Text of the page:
CIS questions Super Clinic policy

The Government’s proposed coordinated care centres will not benefit older Australians with chronic illnesses according to a conservative think-tank.

A report from conservative think-tank, the Centre for Independent Studies has criticised the Rudd Government’s Super Clinics proposal, saying the centres will not benefit older Australians with chronic illnesses.

The report said evidence from Britain and Australia shows that coordinated care programs have little effect on hospital admissions, even though the clinics are intended to relieve pressure on the acute sector.

Report author Jeremy Sammut said the clinics would probably increase hospital admission because they would uncover more cases requiring tertiary treatment.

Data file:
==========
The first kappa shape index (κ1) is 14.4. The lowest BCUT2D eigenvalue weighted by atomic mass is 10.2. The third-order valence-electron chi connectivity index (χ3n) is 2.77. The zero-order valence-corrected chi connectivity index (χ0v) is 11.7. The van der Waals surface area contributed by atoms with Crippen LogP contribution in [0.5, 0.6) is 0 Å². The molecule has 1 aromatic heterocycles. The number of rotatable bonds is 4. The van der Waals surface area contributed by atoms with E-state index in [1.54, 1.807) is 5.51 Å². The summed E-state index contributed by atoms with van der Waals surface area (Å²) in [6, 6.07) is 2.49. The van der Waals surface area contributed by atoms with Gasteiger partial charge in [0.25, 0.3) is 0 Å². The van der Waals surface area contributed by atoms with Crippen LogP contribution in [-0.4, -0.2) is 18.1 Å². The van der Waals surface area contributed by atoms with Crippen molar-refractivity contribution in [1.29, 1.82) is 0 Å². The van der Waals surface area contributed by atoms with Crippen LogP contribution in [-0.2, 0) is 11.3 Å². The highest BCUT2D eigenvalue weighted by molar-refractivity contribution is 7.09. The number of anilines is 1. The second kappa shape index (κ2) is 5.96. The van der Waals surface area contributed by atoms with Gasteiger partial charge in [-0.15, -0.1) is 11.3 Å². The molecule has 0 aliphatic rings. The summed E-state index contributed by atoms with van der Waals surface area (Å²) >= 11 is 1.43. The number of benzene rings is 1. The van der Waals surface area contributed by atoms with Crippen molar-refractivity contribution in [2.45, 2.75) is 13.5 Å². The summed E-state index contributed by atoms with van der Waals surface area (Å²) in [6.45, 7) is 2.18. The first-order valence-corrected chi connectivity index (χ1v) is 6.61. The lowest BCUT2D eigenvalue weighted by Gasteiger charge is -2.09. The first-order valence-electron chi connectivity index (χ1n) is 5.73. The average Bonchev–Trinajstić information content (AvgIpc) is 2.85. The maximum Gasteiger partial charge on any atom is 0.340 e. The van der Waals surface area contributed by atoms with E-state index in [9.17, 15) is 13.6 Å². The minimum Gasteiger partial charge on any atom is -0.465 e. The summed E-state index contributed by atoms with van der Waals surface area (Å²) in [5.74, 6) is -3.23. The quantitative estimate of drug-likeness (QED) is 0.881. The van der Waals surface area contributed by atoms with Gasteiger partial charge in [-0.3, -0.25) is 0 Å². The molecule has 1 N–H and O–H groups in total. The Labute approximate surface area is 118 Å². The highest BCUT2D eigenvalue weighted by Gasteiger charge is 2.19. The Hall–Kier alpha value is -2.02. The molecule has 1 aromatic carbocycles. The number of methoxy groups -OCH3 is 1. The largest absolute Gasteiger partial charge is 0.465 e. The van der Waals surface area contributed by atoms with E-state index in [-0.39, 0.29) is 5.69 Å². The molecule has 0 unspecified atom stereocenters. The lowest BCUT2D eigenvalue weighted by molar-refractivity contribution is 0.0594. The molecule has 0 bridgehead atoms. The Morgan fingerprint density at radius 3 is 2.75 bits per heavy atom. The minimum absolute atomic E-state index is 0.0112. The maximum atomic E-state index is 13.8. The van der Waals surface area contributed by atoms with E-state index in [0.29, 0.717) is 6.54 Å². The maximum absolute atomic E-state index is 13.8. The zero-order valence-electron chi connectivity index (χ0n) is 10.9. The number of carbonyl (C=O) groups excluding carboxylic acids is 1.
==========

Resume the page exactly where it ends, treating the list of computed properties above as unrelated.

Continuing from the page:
“Super Clinics will therefore be likely to increase the pressure on struggling public hospitals, and accentuate, not alleviate, the challenges facing the health system as the population ages,” said Mr Sammut.

“The evidence that the government’s promises about this policy are unrealistic has been ignored and misrepresented.”

The report outlines concerns that the Clinics will be used to provide Government-subsidised allied health services to affluent baby boomers without ensuring better care for old and chronically sick people.

“The richest pickings for the allied health sector lie in providing services to elderly Australians, who will want to access a wider range of health services (especially if they are ‘free’ under Medicare) to improve the quality of their lifestyle,” said Mr Sammut.

“In an ageing Australia, the creaky joints, rather than the squeaky wheels, will get the grease.”

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